by Benjamin Smith
Only at TNR Online
Post date: 03.22.04
New York City
Salim Iqbal, lean, wispy haired, missing his two front teeth, sidled out from backstage at the antiwar rally in New York Saturday. His boss at the local Pakistani American Association, Tariq Khokhar, had just finished ranting from the bandstand: "I'd like to tell the redneck to stop immediately the occupation of the people of Palestine. Stop killing in Pakistan, stop killing in Palestine, stop killing in Bosnia." Iqbal then added the finishing touch, taping a big picture of A.Q. Khan, the Pakistani scientist and nuclear proliferator, to the front of the stage.
The New York rally was called "The World Still Says No to War," and held on the anniversary of the invasion of Iraq, but for the dozens of speakers before and after the march, Iraq ranked a clear second to the issue of Palestine, whose four-color flag was the march's dominant symbol. Indeed, the Iraq war competed for attention with an astonishing range of causes, like Khan's "heroism" (in Iqbal's estimation) and a long list of countries supposedly suffering under the American boot. A banner over the stage at the start of the rally read, "End the Occupation of Iraq, Palestine, Haiti, and Everywhere!" and each speaker added a nation: U.S. Out of Puerto Rico! The Philippines! Bolivia! Pakistan! The Balkans!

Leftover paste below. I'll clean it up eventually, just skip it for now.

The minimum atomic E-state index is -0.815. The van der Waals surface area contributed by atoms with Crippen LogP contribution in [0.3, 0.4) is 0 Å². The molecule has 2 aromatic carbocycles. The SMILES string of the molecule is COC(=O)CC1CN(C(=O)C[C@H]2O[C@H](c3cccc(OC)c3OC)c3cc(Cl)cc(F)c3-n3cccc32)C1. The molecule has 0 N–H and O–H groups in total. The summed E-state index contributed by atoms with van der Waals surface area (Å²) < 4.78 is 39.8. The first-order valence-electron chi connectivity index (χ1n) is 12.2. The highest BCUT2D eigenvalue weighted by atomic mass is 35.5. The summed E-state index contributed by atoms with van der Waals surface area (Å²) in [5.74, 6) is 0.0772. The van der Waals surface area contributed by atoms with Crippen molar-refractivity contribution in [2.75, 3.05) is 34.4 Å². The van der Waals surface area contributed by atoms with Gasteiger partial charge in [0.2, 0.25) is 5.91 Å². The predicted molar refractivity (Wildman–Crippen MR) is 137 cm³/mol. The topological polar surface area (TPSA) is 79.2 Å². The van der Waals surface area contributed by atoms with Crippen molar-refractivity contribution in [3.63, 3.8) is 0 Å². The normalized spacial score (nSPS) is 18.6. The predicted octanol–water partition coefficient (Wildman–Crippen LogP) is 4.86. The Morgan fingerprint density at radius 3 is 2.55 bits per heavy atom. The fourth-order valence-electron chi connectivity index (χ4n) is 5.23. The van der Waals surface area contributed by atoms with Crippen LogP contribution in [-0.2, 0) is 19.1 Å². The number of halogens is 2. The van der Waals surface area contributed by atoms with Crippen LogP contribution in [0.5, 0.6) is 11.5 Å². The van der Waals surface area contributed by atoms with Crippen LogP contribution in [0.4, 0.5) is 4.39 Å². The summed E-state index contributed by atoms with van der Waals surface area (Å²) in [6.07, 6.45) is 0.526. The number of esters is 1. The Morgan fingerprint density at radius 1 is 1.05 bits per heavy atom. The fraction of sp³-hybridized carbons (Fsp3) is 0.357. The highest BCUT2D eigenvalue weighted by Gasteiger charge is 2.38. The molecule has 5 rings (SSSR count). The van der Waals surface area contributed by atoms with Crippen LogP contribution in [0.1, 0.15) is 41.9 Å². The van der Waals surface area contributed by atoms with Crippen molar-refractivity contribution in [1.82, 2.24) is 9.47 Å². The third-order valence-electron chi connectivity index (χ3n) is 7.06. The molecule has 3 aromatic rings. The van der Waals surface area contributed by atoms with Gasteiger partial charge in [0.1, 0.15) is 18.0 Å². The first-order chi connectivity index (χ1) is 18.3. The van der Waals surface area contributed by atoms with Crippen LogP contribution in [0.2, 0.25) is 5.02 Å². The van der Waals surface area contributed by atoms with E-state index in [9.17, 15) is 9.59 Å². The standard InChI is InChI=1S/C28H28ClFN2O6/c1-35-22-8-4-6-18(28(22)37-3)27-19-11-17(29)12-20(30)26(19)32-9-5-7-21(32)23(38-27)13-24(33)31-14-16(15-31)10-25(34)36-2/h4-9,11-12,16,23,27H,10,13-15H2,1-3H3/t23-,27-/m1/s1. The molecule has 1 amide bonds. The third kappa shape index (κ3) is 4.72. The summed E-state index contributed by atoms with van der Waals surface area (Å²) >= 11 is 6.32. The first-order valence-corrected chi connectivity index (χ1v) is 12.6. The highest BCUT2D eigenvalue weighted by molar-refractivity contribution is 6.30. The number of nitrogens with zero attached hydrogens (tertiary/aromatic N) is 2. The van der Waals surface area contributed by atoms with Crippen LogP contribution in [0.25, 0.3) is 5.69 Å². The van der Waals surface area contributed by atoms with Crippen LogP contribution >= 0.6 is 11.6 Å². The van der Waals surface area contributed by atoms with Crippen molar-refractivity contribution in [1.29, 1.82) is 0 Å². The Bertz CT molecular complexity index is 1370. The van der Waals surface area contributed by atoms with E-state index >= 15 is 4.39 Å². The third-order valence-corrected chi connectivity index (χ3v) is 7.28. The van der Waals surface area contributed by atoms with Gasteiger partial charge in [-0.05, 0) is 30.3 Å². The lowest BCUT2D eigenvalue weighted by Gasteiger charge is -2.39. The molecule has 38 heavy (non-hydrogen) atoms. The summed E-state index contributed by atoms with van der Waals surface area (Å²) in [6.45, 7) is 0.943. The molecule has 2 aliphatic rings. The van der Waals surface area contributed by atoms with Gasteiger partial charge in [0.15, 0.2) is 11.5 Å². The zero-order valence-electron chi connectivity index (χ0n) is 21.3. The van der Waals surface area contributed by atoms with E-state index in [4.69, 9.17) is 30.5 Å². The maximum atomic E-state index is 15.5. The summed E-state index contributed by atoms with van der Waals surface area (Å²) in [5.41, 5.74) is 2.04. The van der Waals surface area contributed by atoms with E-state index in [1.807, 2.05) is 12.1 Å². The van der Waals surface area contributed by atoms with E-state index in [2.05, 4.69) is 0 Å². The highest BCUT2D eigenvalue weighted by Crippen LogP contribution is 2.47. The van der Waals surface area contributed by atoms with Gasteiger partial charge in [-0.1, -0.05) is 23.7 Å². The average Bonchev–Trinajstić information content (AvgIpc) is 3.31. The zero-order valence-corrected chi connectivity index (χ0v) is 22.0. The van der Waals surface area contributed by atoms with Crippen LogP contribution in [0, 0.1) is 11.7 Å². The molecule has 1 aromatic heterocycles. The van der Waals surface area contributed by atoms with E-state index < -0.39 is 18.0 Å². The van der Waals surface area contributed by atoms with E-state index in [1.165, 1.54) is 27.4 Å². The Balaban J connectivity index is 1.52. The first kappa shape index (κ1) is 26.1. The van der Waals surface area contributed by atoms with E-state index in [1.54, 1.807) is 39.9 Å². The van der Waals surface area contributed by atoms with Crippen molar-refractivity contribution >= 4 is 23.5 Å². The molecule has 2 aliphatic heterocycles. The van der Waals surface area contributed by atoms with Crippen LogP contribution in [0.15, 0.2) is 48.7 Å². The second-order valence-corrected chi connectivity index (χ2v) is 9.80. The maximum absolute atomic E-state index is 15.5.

Picking out anti-American whackos on the fringe of an antiwar protest is a cheap, unsporting form of journalism, and one I hadn't planned to indulge in. But Saturday, they weren't on the fringes--they were on the podium. Of course, the antiwar movement was, in its infancy, hijacked by the hard left. And on Saturday, despite the efforts of a more traditional left-wing group, United for Peace and Justice--they sympathize with Castro, but not Milosevic--to control the stage, the group leading off, and setting the tone, was Act Now to Stop War and End Racism (ANSWER). ANSWER is a remnant of a totalitarian left that it's hard to believe still exists. The group's sympathies run to Kim Jong Il, and its website says the antiwar movement "must give its unconditional support to the Iraqi anti-colonial resistance."